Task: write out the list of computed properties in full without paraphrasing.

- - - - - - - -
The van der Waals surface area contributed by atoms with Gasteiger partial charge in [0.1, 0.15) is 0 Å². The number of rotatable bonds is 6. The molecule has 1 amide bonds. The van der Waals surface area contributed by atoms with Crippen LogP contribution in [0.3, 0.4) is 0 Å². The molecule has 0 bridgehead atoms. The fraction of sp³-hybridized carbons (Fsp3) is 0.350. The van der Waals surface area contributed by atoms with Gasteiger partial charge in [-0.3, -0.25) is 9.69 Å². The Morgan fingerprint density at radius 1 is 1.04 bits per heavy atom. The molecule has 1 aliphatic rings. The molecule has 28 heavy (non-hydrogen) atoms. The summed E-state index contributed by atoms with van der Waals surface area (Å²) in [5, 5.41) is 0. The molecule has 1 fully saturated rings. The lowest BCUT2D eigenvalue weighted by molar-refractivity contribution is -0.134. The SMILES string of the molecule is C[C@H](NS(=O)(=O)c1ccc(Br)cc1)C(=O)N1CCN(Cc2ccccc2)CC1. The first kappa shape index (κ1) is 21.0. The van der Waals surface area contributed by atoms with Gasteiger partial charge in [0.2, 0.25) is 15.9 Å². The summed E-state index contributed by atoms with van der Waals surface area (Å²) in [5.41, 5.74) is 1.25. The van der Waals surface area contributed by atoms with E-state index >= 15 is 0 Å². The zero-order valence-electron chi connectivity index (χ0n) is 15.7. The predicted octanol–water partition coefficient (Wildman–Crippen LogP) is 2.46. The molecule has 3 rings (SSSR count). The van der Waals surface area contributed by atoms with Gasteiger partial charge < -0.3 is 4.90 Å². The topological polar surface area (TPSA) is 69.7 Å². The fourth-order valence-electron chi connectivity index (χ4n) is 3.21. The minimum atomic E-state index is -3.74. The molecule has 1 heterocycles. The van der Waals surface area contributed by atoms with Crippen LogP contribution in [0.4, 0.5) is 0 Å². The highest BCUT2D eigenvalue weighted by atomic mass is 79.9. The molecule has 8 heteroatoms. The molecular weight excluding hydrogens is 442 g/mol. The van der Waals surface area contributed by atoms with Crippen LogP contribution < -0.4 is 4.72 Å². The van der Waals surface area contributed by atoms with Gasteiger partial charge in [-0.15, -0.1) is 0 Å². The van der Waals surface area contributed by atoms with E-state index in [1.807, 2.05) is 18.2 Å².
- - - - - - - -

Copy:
The van der Waals surface area contributed by atoms with Gasteiger partial charge in [0.1, 0.15) is 0 Å². The number of rotatable bonds is 6. The molecule has 1 amide bonds. The van der Waals surface area contributed by atoms with Crippen LogP contribution in [0.3, 0.4) is 0 Å². The molecule has 0 bridgehead atoms. The fraction of sp³-hybridized carbons (Fsp3) is 0.350. The van der Waals surface area contributed by atoms with Gasteiger partial charge in [-0.3, -0.25) is 9.69 Å². The Morgan fingerprint density at radius 1 is 1.04 bits per heavy atom. The molecule has 1 aliphatic rings. The molecule has 28 heavy (non-hydrogen) atoms. The summed E-state index contributed by atoms with van der Waals surface area (Å²) in [5, 5.41) is 0. The molecule has 1 fully saturated rings. The lowest BCUT2D eigenvalue weighted by molar-refractivity contribution is -0.134. The SMILES string of the molecule is C[C@H](NS(=O)(=O)c1ccc(Br)cc1)C(=O)N1CCN(Cc2ccccc2)CC1. The first kappa shape index (κ1) is 21.0. The van der Waals surface area contributed by atoms with Gasteiger partial charge in [0.2, 0.25) is 15.9 Å². The summed E-state index contributed by atoms with van der Waals surface area (Å²) in [5.41, 5.74) is 1.25. The van der Waals surface area contributed by atoms with E-state index >= 15 is 0 Å². The zero-order valence-electron chi connectivity index (χ0n) is 15.7. The predicted octanol–water partition coefficient (Wildman–Crippen LogP) is 2.46. The molecule has 3 rings (SSSR count). The van der Waals surface area contributed by atoms with Gasteiger partial charge < -0.3 is 4.90 Å². The topological polar surface area (TPSA) is 69.7 Å². The fourth-order valence-electron chi connectivity index (χ4n) is 3.21. The minimum atomic E-state index is -3.74. The molecule has 1 heterocycles. The van der Waals surface area contributed by atoms with Crippen LogP contribution in [0.4, 0.5) is 0 Å². The highest BCUT2D eigenvalue weighted by atomic mass is 79.9. The molecule has 8 heteroatoms. The molecular weight excluding hydrogens is 442 g/mol. The van der Waals surface area contributed by atoms with Crippen LogP contribution < -0.4 is 4.72 Å². The van der Waals surface area contributed by atoms with Gasteiger partial charge in [-0.15, -0.1) is 0 Å². The van der Waals surface area contributed by atoms with E-state index in [1.807, 2.05) is 18.2 Å².